Blended Learning Built on Teacher Expertise
Blended learning was developed as a strategy to combat the often ineffectiveness of traditional teaching methods, while still harnessing the power of educator expertise. Within a classroom, a wide variety of skill sets and motivation levels are present, and teachers are expected to reach each and every individual where they are. With the realization that this simply isn’t possible, educators set out to devise a new way of disseminating information while at the same time targeting the needs of unique learners. Hence, blended learning was born, placing teachers into a new and somewhat intriguing role.
Defining Blended Learning
Blended learning takes place when a teacher combines the use of traditional teaching methods, such as face to face lectures, with digital learning methods, like educator-made videos. Further, instead of students receiving all of the content in one place and at one time (i.e. the physical classroom), they are given the opportunity to learn in whichever setting suits their needs and at whatever pace works best for them. The learning is thus owned by the learner. For example, while off-campus, a student may watch digital lectures or partake in student-led discussion boards, and then come to class prepared to discuss the online content. Since the information has already been presented to students prior to class, teachers can now use class time as a way to reinforce the material by leading hands on activities or workshops.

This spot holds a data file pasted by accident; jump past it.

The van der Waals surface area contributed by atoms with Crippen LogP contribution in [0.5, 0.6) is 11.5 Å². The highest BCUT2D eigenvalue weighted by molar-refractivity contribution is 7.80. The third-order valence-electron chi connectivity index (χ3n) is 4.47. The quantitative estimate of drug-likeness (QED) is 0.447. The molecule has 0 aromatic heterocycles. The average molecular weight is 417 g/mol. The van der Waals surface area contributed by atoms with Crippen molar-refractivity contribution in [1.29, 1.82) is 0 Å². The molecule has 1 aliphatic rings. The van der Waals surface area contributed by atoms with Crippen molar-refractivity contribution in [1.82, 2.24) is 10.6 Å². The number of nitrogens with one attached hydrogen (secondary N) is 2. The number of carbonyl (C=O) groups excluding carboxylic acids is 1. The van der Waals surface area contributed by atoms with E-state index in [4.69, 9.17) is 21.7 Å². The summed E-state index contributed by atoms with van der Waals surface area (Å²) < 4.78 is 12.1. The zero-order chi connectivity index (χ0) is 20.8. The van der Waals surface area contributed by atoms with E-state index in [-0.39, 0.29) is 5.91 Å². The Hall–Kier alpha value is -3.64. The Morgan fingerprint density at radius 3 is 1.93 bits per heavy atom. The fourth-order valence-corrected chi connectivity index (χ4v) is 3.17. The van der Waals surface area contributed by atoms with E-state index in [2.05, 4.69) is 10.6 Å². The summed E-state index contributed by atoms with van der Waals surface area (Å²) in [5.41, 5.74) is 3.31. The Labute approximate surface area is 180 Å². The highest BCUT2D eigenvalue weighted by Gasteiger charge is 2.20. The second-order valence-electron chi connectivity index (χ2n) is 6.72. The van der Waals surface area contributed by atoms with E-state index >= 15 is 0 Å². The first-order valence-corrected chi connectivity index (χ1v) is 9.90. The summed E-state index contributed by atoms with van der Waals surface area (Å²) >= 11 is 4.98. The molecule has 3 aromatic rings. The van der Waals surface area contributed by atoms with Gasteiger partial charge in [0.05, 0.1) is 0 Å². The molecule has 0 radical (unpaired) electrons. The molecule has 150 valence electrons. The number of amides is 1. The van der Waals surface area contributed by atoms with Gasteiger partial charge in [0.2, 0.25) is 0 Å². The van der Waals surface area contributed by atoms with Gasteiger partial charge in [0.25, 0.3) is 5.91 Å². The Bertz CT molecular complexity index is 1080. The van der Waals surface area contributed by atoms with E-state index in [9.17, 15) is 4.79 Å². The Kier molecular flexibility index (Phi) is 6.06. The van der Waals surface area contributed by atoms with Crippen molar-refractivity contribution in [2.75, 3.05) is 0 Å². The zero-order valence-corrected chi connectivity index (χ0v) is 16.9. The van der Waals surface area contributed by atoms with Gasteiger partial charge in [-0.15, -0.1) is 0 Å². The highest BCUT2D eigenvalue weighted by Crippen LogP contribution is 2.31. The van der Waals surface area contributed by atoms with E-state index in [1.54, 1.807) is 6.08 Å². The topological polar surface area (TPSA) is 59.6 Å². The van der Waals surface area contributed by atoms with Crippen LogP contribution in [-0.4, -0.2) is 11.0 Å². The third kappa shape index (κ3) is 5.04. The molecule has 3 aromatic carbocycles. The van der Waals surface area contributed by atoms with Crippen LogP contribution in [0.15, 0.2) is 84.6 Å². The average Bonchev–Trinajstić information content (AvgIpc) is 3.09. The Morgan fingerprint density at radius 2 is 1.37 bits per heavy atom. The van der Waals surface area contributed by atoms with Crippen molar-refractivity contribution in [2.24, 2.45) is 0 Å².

Some of the most common types of blended learning are as follows:
- The flipped classroom: students are introduced to content at home, and practice what they’ve learned with an instructor and classmates once they arrive at school.
- Mastery-based: content is personalized to learners, based on their needs and schedules.
- Problem-based: students use both online content and face-to-face interactions with instructors and classmates to create project-based assignments.
Teacher as Facilitator
The most important thing to remember here, however, is that the teacher still is, and should remain, the expert. However, many blended learning advocates support a new moniker for educators: facilitator. Rather than teaching, in a physical setting, everything students need to know all at once, teachers can determine for each session what a student needs to know and come to class prepared to discuss. Thus, the teacher is facilitating the students’ learning both online and off campus, as well as within the classroom itself. The content students are to focus on is chosen purposefully by the instructor, specifically designed to meet individual learning objectives.
Meeting Students Where They Are
Ultimately, the goal of blended learning is to fill the holes left behind by traditional teaching methods. While not entirely dismissing tactics such as face-to-face lectures or the use of print textbooks, the two methods work hand in hand, targeting a wide variety of learning needs and student schedules. With the incorporation of digital content and student-led activities, learners can learn when, where, and how best meets their needs. Additionally, with the expert guidance of an educator, blended learning can be purposefully molded to specific learning objectives and skill sets. Learners will, fingers crossed, receive the best of both worlds.